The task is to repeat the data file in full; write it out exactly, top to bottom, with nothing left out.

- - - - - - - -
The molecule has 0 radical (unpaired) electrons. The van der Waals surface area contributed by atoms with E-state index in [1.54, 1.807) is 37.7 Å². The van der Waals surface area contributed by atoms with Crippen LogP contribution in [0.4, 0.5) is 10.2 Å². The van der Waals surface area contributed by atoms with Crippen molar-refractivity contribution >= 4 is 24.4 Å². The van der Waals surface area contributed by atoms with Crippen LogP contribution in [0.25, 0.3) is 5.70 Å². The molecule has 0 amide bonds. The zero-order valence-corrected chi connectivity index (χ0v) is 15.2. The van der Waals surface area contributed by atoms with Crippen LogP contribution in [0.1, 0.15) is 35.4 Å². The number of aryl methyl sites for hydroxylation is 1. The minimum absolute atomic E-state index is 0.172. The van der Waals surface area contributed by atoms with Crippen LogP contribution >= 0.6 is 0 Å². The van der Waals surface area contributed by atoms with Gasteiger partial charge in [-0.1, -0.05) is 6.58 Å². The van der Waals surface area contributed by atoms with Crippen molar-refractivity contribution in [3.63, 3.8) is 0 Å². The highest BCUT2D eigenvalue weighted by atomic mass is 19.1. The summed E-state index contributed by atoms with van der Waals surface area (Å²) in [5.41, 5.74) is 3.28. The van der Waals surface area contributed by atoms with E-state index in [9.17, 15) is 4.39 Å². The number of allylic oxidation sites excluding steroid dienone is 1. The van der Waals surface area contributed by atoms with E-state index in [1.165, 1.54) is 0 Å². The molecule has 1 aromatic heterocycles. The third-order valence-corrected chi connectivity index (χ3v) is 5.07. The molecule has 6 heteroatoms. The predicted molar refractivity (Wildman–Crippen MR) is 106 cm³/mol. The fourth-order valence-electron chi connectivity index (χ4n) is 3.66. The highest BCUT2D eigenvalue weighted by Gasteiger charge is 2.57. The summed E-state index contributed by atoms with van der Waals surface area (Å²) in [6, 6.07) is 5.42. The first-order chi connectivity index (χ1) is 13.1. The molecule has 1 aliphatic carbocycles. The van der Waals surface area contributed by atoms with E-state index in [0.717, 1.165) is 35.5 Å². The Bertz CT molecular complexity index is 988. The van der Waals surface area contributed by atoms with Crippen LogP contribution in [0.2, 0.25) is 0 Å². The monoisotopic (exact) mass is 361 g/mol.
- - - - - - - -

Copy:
The molecule has 0 radical (unpaired) electrons. The van der Waals surface area contributed by atoms with E-state index in [1.54, 1.807) is 37.7 Å². The van der Waals surface area contributed by atoms with Crippen LogP contribution in [0.4, 0.5) is 10.2 Å². The van der Waals surface area contributed by atoms with Crippen molar-refractivity contribution >= 4 is 24.4 Å². The van der Waals surface area contributed by atoms with Crippen LogP contribution in [0.25, 0.3) is 5.70 Å². The molecule has 0 amide bonds. The zero-order valence-corrected chi connectivity index (χ0v) is 15.2. The van der Waals surface area contributed by atoms with Crippen LogP contribution in [0.1, 0.15) is 35.4 Å². The number of aryl methyl sites for hydroxylation is 1. The minimum absolute atomic E-state index is 0.172. The van der Waals surface area contributed by atoms with Crippen LogP contribution >= 0.6 is 0 Å². The van der Waals surface area contributed by atoms with Gasteiger partial charge in [-0.1, -0.05) is 6.58 Å². The van der Waals surface area contributed by atoms with Crippen molar-refractivity contribution in [3.63, 3.8) is 0 Å². The highest BCUT2D eigenvalue weighted by atomic mass is 19.1. The summed E-state index contributed by atoms with van der Waals surface area (Å²) in [5.41, 5.74) is 3.28. The van der Waals surface area contributed by atoms with E-state index in [9.17, 15) is 4.39 Å². The number of allylic oxidation sites excluding steroid dienone is 1. The van der Waals surface area contributed by atoms with E-state index in [1.165, 1.54) is 0 Å². The molecule has 1 aromatic heterocycles. The third-order valence-corrected chi connectivity index (χ3v) is 5.07. The molecule has 6 heteroatoms. The predicted molar refractivity (Wildman–Crippen MR) is 106 cm³/mol. The fourth-order valence-electron chi connectivity index (χ4n) is 3.66. The highest BCUT2D eigenvalue weighted by Gasteiger charge is 2.57. The summed E-state index contributed by atoms with van der Waals surface area (Å²) in [6, 6.07) is 5.42. The first-order chi connectivity index (χ1) is 13.1. The molecule has 1 aliphatic carbocycles. The van der Waals surface area contributed by atoms with E-state index in [0.717, 1.165) is 35.5 Å². The Bertz CT molecular complexity index is 988. The van der Waals surface area contributed by atoms with Crippen LogP contribution in [0.2, 0.25) is 0 Å². The monoisotopic (exact) mass is 361 g/mol.